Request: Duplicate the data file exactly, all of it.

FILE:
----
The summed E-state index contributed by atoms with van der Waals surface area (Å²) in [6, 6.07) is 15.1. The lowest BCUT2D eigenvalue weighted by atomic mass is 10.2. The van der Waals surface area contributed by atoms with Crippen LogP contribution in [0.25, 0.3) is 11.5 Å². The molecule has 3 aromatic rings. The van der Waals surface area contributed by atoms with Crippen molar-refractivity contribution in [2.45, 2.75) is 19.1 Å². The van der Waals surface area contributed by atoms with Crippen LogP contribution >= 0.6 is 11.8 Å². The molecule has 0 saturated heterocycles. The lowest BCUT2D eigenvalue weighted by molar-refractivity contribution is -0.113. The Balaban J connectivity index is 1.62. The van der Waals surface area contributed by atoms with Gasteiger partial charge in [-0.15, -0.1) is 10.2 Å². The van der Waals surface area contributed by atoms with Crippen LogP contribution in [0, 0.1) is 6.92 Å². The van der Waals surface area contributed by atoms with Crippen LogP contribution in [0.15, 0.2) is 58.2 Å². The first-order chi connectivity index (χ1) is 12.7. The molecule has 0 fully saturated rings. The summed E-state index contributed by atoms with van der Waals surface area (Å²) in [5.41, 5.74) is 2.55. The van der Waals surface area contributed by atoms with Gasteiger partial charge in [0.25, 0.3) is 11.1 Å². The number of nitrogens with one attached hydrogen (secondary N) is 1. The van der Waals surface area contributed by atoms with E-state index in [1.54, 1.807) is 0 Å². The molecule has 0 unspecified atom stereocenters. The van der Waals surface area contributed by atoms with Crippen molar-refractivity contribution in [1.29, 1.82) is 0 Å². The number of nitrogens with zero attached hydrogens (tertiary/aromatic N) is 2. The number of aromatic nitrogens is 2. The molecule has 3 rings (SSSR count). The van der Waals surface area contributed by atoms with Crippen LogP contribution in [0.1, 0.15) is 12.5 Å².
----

The summed E-state index contributed by atoms with van der Waals surface area (Å²) in [6, 6.07) is 15.1. The lowest BCUT2D eigenvalue weighted by atomic mass is 10.2. The van der Waals surface area contributed by atoms with Crippen LogP contribution in [0.25, 0.3) is 11.5 Å². The molecule has 3 aromatic rings. The van der Waals surface area contributed by atoms with Crippen molar-refractivity contribution in [2.45, 2.75) is 19.1 Å². The van der Waals surface area contributed by atoms with Crippen LogP contribution >= 0.6 is 11.8 Å². The molecule has 0 saturated heterocycles. The lowest BCUT2D eigenvalue weighted by molar-refractivity contribution is -0.113. The Balaban J connectivity index is 1.62. The van der Waals surface area contributed by atoms with Gasteiger partial charge in [-0.15, -0.1) is 10.2 Å². The van der Waals surface area contributed by atoms with Crippen LogP contribution in [0, 0.1) is 6.92 Å². The van der Waals surface area contributed by atoms with Crippen LogP contribution in [0.15, 0.2) is 58.2 Å². The first-order chi connectivity index (χ1) is 12.7. The molecule has 0 fully saturated rings. The summed E-state index contributed by atoms with van der Waals surface area (Å²) in [5.41, 5.74) is 2.55. The van der Waals surface area contributed by atoms with Gasteiger partial charge in [0.25, 0.3) is 11.1 Å². The number of nitrogens with one attached hydrogen (secondary N) is 1. The van der Waals surface area contributed by atoms with E-state index in [1.54, 1.807) is 0 Å². The molecule has 0 unspecified atom stereocenters. The van der Waals surface area contributed by atoms with Crippen molar-refractivity contribution in [1.29, 1.82) is 0 Å². The number of nitrogens with zero attached hydrogens (tertiary/aromatic N) is 2. The number of aromatic nitrogens is 2. The molecule has 3 rings (SSSR count). The van der Waals surface area contributed by atoms with Crippen LogP contribution in [0.1, 0.15) is 12.5 Å².